Hardball Strikes Out on Secession

First of all, apologies to South Carolina for the ridiculous national coverage of tonight’s Secession Gala in Charleston.  The coverage reinforces a number of assumptions about regional identification and race that are likely a thing of the past.  Tonight’s episode of Hardball with Chris Matthews is a perfect example of this coverage, which somehow managed to surpass the nuttiness of a recent episode of the Ed Show that featured Al Sharpton.  Matthews decided to interview Thomas Hiter of the SCV and columnist, Eugene Robinson.  All three were equally appalling.  Robinson decided to describe the Confederate attack on Fort Sumter as an “act of terrorism.”  Hiter did the usual dance around the issue of slavery and Matthews through out the hardball question of the night: “Was John Brown a good guy or bad guy?”  As far as I can tell none of these guys understands the history of secession and the Civil War.  To give you a sense of how bad this is, I actually think that Hiter won more points on the history.  And just think how easy it would be to find two guests, who could actually engage in an intellectual discussion.

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Ngram Tracks Black Confederates and black Confederates

Google’s Ngram program, which allows you to search the frequency of a word or phrase within its Books archive, has received a great deal of attention since its recent release.  The teacher and researcher in me sees a great deal of potential [and here] in how this tool can be utilized, but Ngram has also been received with a great deal of skepticism [and here].  For now let’s have a little fun with this wonderful new tool.

Not too long ago I suggested that references to black Confederates is relatively new and I even pinpointed its usage to the period following the release of the movie, Glory, in 1n 1989.  Well, depending on how you read these results, I wasn’t too far off the mark in terms of a date, but my interpretation concerning the role of Hollywood is still up in the air.  Of course, this doesn’t tell us the full story; rather, it simply gives us a reading of the frequency of this particular reference.  [The results are case sensitive.]  Perhaps black Confederate soldiers were referred to differently in years past, but this would have to be demonstrated by close textual analysis – something that is rarely done in these circles.  For example, while many advocates of this narrative have referred to the Confederate monument in Arlington Cemetery as evidence of these men, Andy Hall has convincingly argued [and here] that the organizers of the monument, as well as speakers during the dedication cemetery, did not utilize this reference.  They viewed the images around the monument as faithful slaves and not as soldiers.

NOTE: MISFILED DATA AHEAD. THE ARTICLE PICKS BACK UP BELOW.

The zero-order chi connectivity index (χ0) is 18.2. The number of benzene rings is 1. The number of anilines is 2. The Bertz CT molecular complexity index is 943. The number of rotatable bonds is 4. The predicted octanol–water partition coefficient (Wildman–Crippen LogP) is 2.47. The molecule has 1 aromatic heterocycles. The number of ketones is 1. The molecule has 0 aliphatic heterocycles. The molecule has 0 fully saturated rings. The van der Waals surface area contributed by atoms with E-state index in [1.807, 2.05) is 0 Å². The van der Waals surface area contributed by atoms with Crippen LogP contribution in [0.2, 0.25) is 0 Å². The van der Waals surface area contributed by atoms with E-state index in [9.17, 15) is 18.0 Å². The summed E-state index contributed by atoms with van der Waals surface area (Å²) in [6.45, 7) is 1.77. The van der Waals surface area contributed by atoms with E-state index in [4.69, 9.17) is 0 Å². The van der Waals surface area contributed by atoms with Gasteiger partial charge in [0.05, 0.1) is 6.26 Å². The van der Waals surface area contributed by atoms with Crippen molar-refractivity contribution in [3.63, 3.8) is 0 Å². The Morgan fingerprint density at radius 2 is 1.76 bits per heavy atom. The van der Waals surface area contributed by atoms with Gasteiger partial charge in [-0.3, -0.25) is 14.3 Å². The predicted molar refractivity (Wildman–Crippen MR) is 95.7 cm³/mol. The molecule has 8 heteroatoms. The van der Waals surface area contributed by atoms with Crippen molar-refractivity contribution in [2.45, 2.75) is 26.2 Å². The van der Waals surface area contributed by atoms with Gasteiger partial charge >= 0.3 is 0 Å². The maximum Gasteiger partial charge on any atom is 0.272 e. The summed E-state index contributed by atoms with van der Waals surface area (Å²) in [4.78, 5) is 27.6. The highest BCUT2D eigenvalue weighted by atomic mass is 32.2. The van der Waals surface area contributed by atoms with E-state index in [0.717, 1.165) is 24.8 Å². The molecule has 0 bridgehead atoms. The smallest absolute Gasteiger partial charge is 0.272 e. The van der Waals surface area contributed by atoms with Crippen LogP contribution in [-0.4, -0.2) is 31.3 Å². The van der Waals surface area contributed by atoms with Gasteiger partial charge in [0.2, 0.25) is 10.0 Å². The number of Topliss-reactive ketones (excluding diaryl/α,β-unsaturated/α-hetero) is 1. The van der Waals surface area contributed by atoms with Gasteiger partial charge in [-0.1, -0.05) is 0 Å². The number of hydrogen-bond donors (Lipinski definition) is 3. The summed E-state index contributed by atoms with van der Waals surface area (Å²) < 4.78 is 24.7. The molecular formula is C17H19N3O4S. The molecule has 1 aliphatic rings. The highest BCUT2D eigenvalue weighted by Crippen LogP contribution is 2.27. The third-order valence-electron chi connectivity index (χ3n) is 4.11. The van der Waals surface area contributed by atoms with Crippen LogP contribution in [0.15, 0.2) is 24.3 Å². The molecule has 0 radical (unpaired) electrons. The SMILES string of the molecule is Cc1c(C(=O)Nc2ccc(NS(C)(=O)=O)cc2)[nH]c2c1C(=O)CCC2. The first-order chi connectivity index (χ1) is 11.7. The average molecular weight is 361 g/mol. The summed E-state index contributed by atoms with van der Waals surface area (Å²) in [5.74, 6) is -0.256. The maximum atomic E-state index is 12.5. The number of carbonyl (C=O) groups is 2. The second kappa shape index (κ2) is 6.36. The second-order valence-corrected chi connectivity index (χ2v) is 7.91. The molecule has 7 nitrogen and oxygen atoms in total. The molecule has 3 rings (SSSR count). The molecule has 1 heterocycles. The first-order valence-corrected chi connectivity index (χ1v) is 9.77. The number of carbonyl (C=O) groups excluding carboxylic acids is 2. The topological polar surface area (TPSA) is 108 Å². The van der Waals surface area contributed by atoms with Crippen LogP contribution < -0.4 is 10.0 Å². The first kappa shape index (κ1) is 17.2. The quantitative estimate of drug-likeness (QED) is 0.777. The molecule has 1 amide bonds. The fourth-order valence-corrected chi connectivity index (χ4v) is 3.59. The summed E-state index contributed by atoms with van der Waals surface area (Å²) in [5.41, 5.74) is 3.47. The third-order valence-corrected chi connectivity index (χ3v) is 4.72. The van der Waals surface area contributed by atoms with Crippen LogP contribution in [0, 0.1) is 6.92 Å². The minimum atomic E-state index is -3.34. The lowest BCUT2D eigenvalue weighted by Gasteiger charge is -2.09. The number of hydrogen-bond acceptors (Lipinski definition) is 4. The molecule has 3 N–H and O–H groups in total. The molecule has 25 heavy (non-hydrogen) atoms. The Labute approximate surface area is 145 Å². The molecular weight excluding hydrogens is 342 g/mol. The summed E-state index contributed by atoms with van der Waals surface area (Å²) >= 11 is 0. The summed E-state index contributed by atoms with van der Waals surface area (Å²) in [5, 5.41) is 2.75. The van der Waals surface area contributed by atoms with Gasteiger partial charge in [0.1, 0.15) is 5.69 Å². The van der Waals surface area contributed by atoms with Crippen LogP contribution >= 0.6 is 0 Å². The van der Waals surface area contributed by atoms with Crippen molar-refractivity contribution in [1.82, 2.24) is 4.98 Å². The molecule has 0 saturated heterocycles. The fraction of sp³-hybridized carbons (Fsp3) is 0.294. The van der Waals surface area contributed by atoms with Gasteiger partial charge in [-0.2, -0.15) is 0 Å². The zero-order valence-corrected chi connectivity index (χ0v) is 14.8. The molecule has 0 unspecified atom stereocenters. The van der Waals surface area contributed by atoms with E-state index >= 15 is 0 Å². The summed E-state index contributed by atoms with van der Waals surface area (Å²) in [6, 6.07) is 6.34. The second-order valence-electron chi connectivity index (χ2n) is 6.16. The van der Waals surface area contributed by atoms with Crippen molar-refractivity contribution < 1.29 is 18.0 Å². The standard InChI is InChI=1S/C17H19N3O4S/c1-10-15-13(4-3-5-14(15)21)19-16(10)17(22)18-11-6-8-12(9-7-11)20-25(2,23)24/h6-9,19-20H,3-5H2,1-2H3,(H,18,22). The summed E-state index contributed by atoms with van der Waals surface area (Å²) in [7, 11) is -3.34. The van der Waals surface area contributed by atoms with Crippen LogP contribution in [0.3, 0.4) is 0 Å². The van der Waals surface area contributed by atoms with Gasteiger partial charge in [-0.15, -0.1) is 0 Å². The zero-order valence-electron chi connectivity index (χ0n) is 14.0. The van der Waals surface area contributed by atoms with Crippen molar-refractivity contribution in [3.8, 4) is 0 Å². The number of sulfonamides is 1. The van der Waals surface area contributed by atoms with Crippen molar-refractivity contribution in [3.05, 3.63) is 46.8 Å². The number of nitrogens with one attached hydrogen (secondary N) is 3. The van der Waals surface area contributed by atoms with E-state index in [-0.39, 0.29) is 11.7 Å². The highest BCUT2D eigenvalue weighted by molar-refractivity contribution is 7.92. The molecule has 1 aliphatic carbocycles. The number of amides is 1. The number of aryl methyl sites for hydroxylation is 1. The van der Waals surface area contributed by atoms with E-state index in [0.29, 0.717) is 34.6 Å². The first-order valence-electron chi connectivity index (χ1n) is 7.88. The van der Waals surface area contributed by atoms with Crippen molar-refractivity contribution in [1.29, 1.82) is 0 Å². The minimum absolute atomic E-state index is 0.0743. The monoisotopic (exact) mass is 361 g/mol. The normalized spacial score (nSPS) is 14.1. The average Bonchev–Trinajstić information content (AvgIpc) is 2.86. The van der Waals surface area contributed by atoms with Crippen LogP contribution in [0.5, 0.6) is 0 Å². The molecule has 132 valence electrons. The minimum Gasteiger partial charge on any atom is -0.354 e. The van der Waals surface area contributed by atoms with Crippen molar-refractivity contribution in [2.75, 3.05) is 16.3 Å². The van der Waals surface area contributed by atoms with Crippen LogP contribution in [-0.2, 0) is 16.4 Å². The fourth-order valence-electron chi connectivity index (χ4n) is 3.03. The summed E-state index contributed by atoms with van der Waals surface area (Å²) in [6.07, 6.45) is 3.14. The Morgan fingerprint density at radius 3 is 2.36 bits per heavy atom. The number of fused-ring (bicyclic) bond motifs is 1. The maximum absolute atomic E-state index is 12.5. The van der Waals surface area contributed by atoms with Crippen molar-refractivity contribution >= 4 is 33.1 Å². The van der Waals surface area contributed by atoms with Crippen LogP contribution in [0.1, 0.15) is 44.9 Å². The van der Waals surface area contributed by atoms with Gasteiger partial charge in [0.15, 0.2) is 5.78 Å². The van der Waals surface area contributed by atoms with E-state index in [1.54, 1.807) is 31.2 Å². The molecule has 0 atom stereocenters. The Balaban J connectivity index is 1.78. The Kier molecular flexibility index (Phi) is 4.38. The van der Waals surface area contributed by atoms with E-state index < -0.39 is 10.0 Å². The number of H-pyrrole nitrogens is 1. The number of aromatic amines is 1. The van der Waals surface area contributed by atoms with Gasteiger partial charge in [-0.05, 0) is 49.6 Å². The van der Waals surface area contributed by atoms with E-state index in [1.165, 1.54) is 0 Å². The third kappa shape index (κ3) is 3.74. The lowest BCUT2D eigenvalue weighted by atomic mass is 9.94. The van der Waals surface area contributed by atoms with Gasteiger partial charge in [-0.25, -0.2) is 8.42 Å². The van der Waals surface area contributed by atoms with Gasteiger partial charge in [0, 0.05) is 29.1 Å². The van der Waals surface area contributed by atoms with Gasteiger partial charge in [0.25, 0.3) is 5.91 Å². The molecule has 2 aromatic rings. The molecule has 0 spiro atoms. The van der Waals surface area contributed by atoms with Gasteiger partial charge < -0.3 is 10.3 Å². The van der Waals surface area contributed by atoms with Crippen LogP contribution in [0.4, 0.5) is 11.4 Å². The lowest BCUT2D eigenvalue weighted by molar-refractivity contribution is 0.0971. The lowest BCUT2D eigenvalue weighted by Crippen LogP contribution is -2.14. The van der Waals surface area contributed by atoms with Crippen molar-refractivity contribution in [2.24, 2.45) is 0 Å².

Are Americans Divided Over the Civil War?

According to our mainstream media, which thrives on conflict, Americans are hopelessly divided over the Civil War.  Open up a newspaper and you can find scores of articles with titles such as, “After 150 Years, the Civil War Still Divides the United States,” and “150 Years Later, State’s Secession Still Stirs, Still Divides.”  Turn on cable news and you will find the various talking heads arguing the same tired script that tugs more at the viewer’s emotions rather than their intellect.  Consider a recent episode of the Ed Schultz Show, featuring the always lively, Al Sharpton.  Spend enough time in these places and you might even come to believe this alluring cultural meme.

Now, I don’t doubt for a moment that Americans disagree over fundamental questions about the history of the Civil War as well as how it ought to be commemorated.  There is nothing necessarily wrong with or even interesting about that alone.  What I am questioning is the way it divides Americans.  It’s the “Still” in this little narrative that troubles me since it implies little to no change in the overall contours of where the nation is in terms of its collective memory.  As far as I can tell Americans are not sharply divided over these questions in terms of their regional identification, political affiliation or connection to the Civil War generation itself.  In short, we are not living in a “House Divided” and to push such a narrative is facile at best.